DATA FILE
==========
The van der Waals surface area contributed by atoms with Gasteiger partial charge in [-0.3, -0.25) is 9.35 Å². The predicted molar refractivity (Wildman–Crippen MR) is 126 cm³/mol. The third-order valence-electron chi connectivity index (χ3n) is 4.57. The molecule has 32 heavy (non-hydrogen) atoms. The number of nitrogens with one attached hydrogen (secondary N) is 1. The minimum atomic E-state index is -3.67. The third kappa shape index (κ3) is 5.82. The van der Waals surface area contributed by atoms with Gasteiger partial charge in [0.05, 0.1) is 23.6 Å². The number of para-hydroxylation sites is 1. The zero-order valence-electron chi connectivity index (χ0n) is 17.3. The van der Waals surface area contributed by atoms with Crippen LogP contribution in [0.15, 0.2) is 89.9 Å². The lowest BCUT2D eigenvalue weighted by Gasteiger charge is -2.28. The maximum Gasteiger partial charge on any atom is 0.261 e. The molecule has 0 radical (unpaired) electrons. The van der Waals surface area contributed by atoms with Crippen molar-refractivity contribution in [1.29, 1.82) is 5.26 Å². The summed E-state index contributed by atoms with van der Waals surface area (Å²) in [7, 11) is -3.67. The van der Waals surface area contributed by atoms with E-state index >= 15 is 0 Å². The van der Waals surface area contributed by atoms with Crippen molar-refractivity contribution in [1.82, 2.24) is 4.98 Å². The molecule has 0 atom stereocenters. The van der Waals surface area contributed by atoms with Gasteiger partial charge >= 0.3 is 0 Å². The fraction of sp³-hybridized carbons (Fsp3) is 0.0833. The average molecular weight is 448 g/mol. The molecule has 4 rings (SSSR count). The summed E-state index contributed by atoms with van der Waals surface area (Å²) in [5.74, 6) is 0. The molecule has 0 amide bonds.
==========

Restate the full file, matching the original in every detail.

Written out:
The van der Waals surface area contributed by atoms with Gasteiger partial charge in [-0.3, -0.25) is 9.35 Å². The predicted molar refractivity (Wildman–Crippen MR) is 126 cm³/mol. The third-order valence-electron chi connectivity index (χ3n) is 4.57. The molecule has 32 heavy (non-hydrogen) atoms. The number of nitrogens with one attached hydrogen (secondary N) is 1. The minimum atomic E-state index is -3.67. The third kappa shape index (κ3) is 5.82. The van der Waals surface area contributed by atoms with Gasteiger partial charge in [0.05, 0.1) is 23.6 Å². The number of para-hydroxylation sites is 1. The zero-order valence-electron chi connectivity index (χ0n) is 17.3. The van der Waals surface area contributed by atoms with Crippen LogP contribution in [0.15, 0.2) is 89.9 Å². The lowest BCUT2D eigenvalue weighted by Gasteiger charge is -2.28. The maximum Gasteiger partial charge on any atom is 0.261 e. The molecule has 0 radical (unpaired) electrons. The van der Waals surface area contributed by atoms with Crippen molar-refractivity contribution in [1.29, 1.82) is 5.26 Å². The summed E-state index contributed by atoms with van der Waals surface area (Å²) in [7, 11) is -3.67. The van der Waals surface area contributed by atoms with E-state index >= 15 is 0 Å². The van der Waals surface area contributed by atoms with Crippen molar-refractivity contribution in [1.82, 2.24) is 4.98 Å². The molecule has 0 atom stereocenters. The van der Waals surface area contributed by atoms with Gasteiger partial charge >= 0.3 is 0 Å². The fraction of sp³-hybridized carbons (Fsp3) is 0.0833. The average molecular weight is 448 g/mol. The molecule has 4 rings (SSSR count). The summed E-state index contributed by atoms with van der Waals surface area (Å²) in [5.74, 6) is 0. The molecule has 0 amide bonds.